Tennessee Equality Project

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Tennessee Equality Project is a statewide organization dedicated to promote and sustain the equality of lesbian, gay, bisexual, and transgender persons in the State of Tennessee through the "establishment of fair and equitable laws protecting these rights and the elimination of laws that would seek to counter this effort".

TEP was founded on June 15, 2004 by members of the LGBT community in Nashville, TN in an effort to organize a group of committed citizens who believe in protecting the rights of GLBT persons in Tennessee.

While the Tennessee Legislature is in session, TEP monitors legislators and has a full-time lobbyist on the hill "representing the LGBT community. In addition, TEP encourages and provides the resources for Tennesseans to contact their representatives regarding specific legislation that affects the LGBT community in Tennessee".

Since inception, TEP and TEP Foundation have been proud members of the Equality Federation, a nationwide membership and support organization for independent state LGBT advocacy organizations.[1]


As of December 2012.


Cookeville-Upper Cumberland




Nashville–TEP Nashville Committee serving Middle TN

  • Tim Busch, Director of Government Relations/Advocacy

Chai Feldblum visit

According to writer James Raines, writing for the Communist Party USA's People's World, Chai Feldblum, a Commissioner at the EEOC and the lead attorney in drafting the Americans with Disabilities Act, met with a small group of Memphis equality advocates days before the rally in the basement of Evergreen Presbyterian Church. "Ultimately what is needed," Feldblum said, "is a federal law." "But," she said, "until we get that, what we need is an executive order."

The meeting tool place at the Evergreen Presbyterian Church, December 6, and was sponsored by the Tennessee Equality Project, SCC, and Tennessee Transgender Political Coalition. [8]

Commissioner Feldblum helped bring the recent EEOC ruling extending workplace protections to transgender people, and she is a vibrant and exciting speaker.

According to Raines, Feldblum outlined her approach, saying, "You need three things to create social change: law, policy and practice and social norms." An executive order from President Obama would represent a crucial change in policy and advance the cause of equality. Feldblum confided, "I have zero doubt the President will issue this executive order." She paused, then added, "The question is when...we have to be smart and strategic about it.[9]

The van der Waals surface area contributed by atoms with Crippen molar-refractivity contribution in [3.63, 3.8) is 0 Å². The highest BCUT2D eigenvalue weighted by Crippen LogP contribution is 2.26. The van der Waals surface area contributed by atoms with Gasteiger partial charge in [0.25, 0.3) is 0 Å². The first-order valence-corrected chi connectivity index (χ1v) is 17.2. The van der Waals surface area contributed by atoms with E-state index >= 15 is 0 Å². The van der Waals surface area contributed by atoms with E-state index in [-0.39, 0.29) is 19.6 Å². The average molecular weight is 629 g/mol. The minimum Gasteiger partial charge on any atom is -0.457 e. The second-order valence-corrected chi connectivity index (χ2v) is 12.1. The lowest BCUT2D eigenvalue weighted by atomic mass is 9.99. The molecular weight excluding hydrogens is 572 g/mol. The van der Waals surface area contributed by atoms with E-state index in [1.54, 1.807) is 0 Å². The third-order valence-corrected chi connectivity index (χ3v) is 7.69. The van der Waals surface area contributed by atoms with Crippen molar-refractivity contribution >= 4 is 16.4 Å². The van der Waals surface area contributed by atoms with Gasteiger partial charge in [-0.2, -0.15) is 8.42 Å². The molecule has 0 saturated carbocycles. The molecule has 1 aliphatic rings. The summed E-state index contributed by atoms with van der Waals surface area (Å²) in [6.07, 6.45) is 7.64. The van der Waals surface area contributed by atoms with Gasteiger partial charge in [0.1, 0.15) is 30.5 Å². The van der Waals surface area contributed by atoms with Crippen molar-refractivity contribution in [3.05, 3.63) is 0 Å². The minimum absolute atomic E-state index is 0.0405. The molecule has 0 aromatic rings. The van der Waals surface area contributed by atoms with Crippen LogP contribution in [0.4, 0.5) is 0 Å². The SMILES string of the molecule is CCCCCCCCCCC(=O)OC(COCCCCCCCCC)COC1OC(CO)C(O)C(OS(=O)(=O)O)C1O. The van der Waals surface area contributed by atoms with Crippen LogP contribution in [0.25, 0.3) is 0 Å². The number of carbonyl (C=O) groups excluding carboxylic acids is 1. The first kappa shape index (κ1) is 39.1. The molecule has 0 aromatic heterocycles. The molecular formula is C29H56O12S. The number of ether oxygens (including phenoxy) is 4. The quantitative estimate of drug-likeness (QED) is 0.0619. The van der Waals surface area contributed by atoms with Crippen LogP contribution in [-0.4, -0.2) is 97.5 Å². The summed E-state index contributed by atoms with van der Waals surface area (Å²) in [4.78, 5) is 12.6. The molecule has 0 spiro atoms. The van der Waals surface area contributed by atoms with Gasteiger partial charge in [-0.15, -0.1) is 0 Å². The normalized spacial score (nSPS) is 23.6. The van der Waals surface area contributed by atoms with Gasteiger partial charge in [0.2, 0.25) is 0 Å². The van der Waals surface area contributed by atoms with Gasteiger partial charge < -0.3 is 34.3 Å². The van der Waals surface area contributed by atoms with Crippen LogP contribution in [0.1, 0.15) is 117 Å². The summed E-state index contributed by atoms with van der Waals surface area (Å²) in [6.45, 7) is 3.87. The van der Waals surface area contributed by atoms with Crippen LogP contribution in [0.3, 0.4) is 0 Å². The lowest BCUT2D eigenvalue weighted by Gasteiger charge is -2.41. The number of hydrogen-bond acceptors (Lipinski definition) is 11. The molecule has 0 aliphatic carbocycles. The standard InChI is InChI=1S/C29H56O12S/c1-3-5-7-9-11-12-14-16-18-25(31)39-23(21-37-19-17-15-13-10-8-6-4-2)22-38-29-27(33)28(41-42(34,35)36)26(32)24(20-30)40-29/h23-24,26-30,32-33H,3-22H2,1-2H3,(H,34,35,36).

Anti "discrimination" protests

Supporters of the Tennessee Equality Project rallied outside of the federal courthouse in Memphis Dec. 9.2012. All across the state, similar rallies took place to petition President Barack Obama to sign an executive order barring discrimination based on sexual orientation and gender identity in federal contracting jobs.

Michelle Bliss, discussed why the TEP is seeking an executive order from the President: "Our state legislature has cut us off at the knees." She went on to explain, "Nashville has passed a law that says no municipality can extend protections beyond their own employees."

In October, by a 9-4 vote, the City Council of Memphis approved a nondiscrimination ordinance that extended protections to city workers based on sexual orientation and gender identity. However, the City of Memphis is powerless to extend similar protections to other workers due to state law.

According to Bliss, "The only way to overcome this state law is through federal action." She added, "Workers should be judged by what they do 9 to 5" and not by who they love.

Anne Gullick, the Tennessee Equality Project's Shelby County chairperson, addressed a semicircle of thirty equality advocates saying, "This is about equality in the workplace." Gullick, standing beneath the American flag, said, "I am a straight woman. This is my cause." She pointed out that "the women's rights movement and the LGBTQ rights movement" have much in common: "the oppressors are the same."

Communist Party USA supporter Glenn Ramsey, an adjunct professor at the University of Memphis, encouraged the crowd to "extend the struggle" and "build on the recent victory [in the Memphis City Council]." Ramsey said they should secure "the real right to work... for lesbian, gay, bisexual and transgender" people across Tennessee.

While his partner, Jim Maynard, from Democratic Socialists of America held an umbrella over his head, Ramsey put the purpose of the rally into perspective, saying, "We know, as America's working people, that policies like these [right to work] and longstanding employment discrimination against LGBT people, only serve the aims of America's corporate elite to divide and conquer our national workforce."

James Raines, attended, and photographed the pair.[10]